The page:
Jim Falkenstein

Have any of you ever run for City Council? It’s fulfilling, eye-opening, and weird. Some things you don’t see coming. People you’ve known for a long time share with you disturbing opinions that you wish they hadn’t. For example, have you ever met an anti-gun activist who would make exceptions for shooting deer on Siskiyou Blvd? Welcome to Ashland.  

There are also things you absolutely can anticipate. One of those is an e-mail from ACES (Ashland Citizens for Economic Sustainability) asking what your position is on a variety of budget related issues. When I received my e-mail I set up a breakfast at The Brickroom with Susan from the ACES team.

My understanding of ACES is this: In 2018 or so, a group of present and/or former budget committee members became frustrated that the existing city council, city administer, and finance director, were not taking their concerns about systemic over-spending seriously.  So they created this group and began writing newspaper articles, sending letters to the city, and generally chiming in on city decisions with the single minded focus on getting the city to live within its means.

Over the years ACES’ detractors decried what they framed as petty complaining and an unsympathetic call for a reduction in city employees. As is too often the case, both sides ramped up the confrontational rhetoric and dug in.

If you’ve been following Ashland government at all, you will know that in May of this year the city manager and city council held three long emergency meetings to restructure and cut the city budget from top to bottom to keep things balanced for the 2022-2023 budget year. ACES’ concerns, questions and recommendations over the years proved to be pretty spot-on. 

Our breakfast meeting was delightful. We discussed some of their recent articles. Susan had seen some of my 5 Minute Meeting videos and told me that I was amazing. (That’s not a quote, more of an “interpretation.”) We then talked through a number of scenarios past, present, and future regarding city council votes and budget decisions.  Exactly what anyone would expect and hope for from a group calling itself Ashland Citizens for Economic Sustainability. 

In the end, I told Susan that I supported ACES’ three main tenets.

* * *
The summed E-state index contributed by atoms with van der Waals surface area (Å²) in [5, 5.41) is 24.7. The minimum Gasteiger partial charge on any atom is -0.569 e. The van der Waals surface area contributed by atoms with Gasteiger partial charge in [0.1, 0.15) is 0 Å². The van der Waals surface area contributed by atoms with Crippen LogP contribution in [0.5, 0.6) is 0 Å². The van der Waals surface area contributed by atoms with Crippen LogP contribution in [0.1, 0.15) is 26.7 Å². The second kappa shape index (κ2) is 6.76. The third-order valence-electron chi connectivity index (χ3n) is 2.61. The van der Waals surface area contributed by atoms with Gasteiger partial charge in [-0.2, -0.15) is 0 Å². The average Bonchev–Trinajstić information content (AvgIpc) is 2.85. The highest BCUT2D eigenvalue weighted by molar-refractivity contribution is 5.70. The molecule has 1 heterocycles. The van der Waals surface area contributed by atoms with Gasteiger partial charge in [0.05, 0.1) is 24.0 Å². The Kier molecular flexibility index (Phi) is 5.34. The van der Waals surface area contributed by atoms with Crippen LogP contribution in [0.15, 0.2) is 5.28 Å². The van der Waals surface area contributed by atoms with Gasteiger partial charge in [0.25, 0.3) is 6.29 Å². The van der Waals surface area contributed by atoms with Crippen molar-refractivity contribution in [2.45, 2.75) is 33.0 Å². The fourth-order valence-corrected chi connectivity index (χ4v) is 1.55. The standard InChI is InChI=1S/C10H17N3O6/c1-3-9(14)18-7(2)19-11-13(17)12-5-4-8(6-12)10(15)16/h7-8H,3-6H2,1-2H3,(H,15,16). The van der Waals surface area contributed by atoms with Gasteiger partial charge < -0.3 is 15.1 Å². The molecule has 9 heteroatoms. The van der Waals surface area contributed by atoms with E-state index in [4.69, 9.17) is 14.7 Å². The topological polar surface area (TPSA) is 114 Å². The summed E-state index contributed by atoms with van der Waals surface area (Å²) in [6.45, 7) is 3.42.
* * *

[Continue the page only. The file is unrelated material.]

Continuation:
1: Insure that our city is on sound financial footing while holding to current levels of fees, levies, surcharges and any other tax burdens on the taxpayers of Ashland.

2: Demand separate accountable public reporting for prioritized projects (including large capital improvement projects) that match forecasted to actual expenses.

3: Strive to diversify our existing economy to create additional jobs beyond tourism.

That’s some very reasonable stuff.  How to address those goals can be debated but I would interpret them this way. 

-The city needs to live within its means. Find smart ways to save money and do the city’s basic work more efficiently.

-The city needs to more publicly announce and promote future projects with realistic start date estimates and cost expectations that they will continuously update and strive to maintain.

-The city needs to overhaul the planning department so that new small to large businesses can be more readily set up in Ashland.

I believe that any group in town with a very specific agenda, like ACES, should have their suggestions objectively considered by the city. Prioritizing all input and ideas is the job of a City Councilor. I am of the strong opinion that ACES’ proposals are valuable, well thought out, and well intentioned. I look forward to obtaining and maintaining the “Economic Stability” of Ashland and working with all interested parties to do so.

Jim Falkenstein
Ashland City Council Candidate

www.jimfalkenstein.com